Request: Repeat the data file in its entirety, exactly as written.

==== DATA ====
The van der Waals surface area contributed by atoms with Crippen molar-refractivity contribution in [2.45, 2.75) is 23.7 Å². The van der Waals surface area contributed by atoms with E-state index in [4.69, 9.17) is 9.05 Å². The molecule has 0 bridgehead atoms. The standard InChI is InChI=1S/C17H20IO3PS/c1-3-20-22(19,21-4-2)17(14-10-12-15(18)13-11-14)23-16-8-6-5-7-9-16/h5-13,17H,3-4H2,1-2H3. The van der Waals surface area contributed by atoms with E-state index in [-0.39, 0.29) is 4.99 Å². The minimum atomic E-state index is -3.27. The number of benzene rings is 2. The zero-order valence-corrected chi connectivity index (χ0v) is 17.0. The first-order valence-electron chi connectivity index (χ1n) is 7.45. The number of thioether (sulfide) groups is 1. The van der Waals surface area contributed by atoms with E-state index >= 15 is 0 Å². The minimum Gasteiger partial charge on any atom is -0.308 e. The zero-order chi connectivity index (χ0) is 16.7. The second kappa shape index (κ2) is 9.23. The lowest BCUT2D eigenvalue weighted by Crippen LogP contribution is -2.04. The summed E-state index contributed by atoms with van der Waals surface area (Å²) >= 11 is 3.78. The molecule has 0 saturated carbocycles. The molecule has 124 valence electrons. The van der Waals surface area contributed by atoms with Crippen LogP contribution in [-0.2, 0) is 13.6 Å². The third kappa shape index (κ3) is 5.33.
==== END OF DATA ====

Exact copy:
The van der Waals surface area contributed by atoms with Crippen molar-refractivity contribution in [2.45, 2.75) is 23.7 Å². The van der Waals surface area contributed by atoms with E-state index in [4.69, 9.17) is 9.05 Å². The molecule has 0 bridgehead atoms. The standard InChI is InChI=1S/C17H20IO3PS/c1-3-20-22(19,21-4-2)17(14-10-12-15(18)13-11-14)23-16-8-6-5-7-9-16/h5-13,17H,3-4H2,1-2H3. The van der Waals surface area contributed by atoms with E-state index in [-0.39, 0.29) is 4.99 Å². The minimum atomic E-state index is -3.27. The number of benzene rings is 2. The zero-order valence-corrected chi connectivity index (χ0v) is 17.0. The first-order valence-electron chi connectivity index (χ1n) is 7.45. The number of thioether (sulfide) groups is 1. The van der Waals surface area contributed by atoms with E-state index >= 15 is 0 Å². The minimum Gasteiger partial charge on any atom is -0.308 e. The zero-order chi connectivity index (χ0) is 16.7. The second kappa shape index (κ2) is 9.23. The lowest BCUT2D eigenvalue weighted by Crippen LogP contribution is -2.04. The summed E-state index contributed by atoms with van der Waals surface area (Å²) >= 11 is 3.78. The molecule has 0 saturated carbocycles. The molecule has 124 valence electrons. The van der Waals surface area contributed by atoms with Crippen LogP contribution in [-0.2, 0) is 13.6 Å². The third kappa shape index (κ3) is 5.33.